I’m planning to try out the “loom” on some other things, as soon as I fix the two holes that were too close together and ended up as one big hole – this is fine for chunky yarn but hopeless for thinner stuff. Of course thinner stuff might not work anyway as the holes are so far apart. However I have other frames I can drill holes in if I want to. Pleasingly, they are still completely usable as embroidery frames too as the fabric strips are not disturbed by the drilling.

Our Heroine Conquers An Actual Pattern

As it’s the first of June (yes, already. I know – zoomy old year isn’t it?) it’s clearly time for me to show you the completed May section of the temperature scarf. Which I will now do.

Temperature Scarf for MayWith the exception of some pleasingly patterned days in the low to high 20s, May has been almost entirely between 15 and 19 degrees. The stitch marker I’m using to hold the last stitch is black, which despite knowing full well I’m using a black stitch marker does tend to make me say “millipede!” as they are all over the house at the moment. As much as I do love and adore insects, millipedes are not my favoured house guests. Quite apart from the smell of them, there’s the horrible moment of wandering barefoot through the house and feeling the squish of them underfoot. Blech.

Temperature Scarf up to the end of May

And here’s the whole thing. I was quite right when I said it’d be wider again by the end of May, so go me. Practically a psychic, as it happens. I was planning to lay it out on the bench again, but today was damp and misty and I couldn’t be bothered going outside with a camera and endless scarf. Lazy, true, but at least I’d done all the weaving in of ends before I took the photo this time. Half a gold star?

Now, on to my terribly exciting crochet related news. One fundamental thing about my crochet is this: I cannot read patterns with any amount of ease. I can read them eventually and can just about manage an amigurumi doll as long as there’s nothing too fancy happening in the pattern, but overall I can stare at the pattern for an hour and be no closer to understanding what it is I’m supposed to be doing. Logically, I know “tr” means treble and “ch” means chain – logically, the pattern should be clear as a bell, but for whatever reason I just stare at these abbreviations and think “Why can’t anyone use their words??” (I have been known to write out entire patterns long hand just to get something done).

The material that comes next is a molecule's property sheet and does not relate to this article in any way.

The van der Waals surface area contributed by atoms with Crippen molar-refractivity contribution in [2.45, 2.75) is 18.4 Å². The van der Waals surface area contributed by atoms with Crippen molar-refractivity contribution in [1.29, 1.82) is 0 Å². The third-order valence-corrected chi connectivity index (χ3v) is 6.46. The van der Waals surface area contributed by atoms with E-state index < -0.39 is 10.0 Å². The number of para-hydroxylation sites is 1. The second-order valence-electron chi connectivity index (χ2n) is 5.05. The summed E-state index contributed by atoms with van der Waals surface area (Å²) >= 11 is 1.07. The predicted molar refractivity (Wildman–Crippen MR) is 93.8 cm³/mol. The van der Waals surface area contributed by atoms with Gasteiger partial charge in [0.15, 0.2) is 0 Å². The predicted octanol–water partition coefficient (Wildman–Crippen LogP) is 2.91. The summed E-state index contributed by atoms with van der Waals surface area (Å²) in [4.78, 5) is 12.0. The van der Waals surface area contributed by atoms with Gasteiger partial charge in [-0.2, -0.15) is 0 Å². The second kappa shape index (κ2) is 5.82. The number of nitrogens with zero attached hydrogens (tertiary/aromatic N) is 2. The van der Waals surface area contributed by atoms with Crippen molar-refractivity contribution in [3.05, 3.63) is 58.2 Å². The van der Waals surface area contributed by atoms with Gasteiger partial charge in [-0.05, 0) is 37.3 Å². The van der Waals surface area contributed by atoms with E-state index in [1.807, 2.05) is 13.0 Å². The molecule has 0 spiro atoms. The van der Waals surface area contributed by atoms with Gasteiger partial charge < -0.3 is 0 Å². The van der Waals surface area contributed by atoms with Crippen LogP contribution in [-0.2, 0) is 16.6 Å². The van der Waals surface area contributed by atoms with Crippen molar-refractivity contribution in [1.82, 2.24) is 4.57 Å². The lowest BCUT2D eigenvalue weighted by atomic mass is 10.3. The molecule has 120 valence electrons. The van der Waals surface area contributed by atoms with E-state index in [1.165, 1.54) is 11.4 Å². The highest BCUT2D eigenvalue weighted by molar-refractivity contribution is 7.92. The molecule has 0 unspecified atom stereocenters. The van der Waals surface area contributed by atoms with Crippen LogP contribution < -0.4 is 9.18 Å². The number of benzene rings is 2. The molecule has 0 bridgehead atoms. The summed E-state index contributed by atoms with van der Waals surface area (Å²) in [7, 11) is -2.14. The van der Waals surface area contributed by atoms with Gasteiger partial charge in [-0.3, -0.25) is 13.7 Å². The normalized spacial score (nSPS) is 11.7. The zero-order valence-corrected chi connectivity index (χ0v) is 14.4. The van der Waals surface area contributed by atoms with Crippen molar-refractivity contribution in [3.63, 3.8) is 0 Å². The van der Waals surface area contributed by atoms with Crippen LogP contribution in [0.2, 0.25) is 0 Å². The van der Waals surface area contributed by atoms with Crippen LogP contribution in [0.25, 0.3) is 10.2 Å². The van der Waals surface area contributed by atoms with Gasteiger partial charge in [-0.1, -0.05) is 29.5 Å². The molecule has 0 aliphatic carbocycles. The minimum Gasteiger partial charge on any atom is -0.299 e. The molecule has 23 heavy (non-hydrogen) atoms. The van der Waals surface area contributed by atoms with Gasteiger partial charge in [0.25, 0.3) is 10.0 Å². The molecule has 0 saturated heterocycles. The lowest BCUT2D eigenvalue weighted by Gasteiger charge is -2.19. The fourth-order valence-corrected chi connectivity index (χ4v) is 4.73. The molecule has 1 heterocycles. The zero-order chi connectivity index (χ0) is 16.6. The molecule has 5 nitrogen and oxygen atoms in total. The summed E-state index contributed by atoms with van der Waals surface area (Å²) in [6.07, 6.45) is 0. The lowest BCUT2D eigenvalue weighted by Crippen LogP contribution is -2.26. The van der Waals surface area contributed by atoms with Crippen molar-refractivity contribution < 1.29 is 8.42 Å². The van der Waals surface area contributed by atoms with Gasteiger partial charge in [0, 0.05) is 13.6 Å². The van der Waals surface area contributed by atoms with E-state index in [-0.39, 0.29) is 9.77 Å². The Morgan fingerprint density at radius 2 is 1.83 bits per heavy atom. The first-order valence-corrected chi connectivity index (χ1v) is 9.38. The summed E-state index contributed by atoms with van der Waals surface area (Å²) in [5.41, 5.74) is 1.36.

This brings us neatly to something which has baffled and confused me since I first picked up a crochet hook: The Granny Square. “The Granny Square?” you may be saying, “That most simple of crochet constructions, done in their dozens by people who aren’t even really paying attention because there’s something good on the telly?” to which I can only reply “Yes” because despite many many attempts, I always ended up with a sort of interesting knot rather than a nice granny square.

This was a source of annoyance for me. Well not really annoyance. Botheration? I mean it wasn’t ruining my life in any way, but every now and then I’d drag out a pattern and a hook and try try try again, adding to my Interesting Knot collection as I went. You see, there’s something solid and good about a granny square. Something sturdy, and maybe a little bit old fashioned. They put me in mind of many things, all of them comfortable and warm. We had for many years an afghan made of two giant granny squares. Obviously, they also remind me of my grandmother though that may be entirely due to the name of the things as I don’t recall her making any in my presence.

So with Winter leaping about the place and a yearning for something warm and snuggly, I discovered that I really, really wanted a granny square shawl. Something to throw around myself for walking the dogs or popping down to the shops, something old fashioned and a little bit daggy. And this, ladies and gents, is where we come to the triumph of my week. Are you ready? You might like to make a little drumroll sort of sound with your mouth.

Granny Square

Would you look at that thing? Those of you who’ve done 9 million of them will be saying “That’s nice dear” but it took me not one but two “How to crochet” books, each of which had a different pattern. The granny you see before you is a hodge podge of both patterns. Extensive editing of the book I’m more likely to keep (with a biro, thank you) has left me with a pattern I understand and which produces grannies with the minimum of brain ache. Okay so it’s a little bit wonky, but everything I do is really.

So now I can make that shawl for the Winter, and possibly even finish it during Winter, which is exciting. Apart from this square, which I think I’ll frame. With a little down light shining on it. In a humidity controlled room. Oh, and I’ll get one of those motion activated sound effect thingies so that every time I walk by, I get a small round of applause.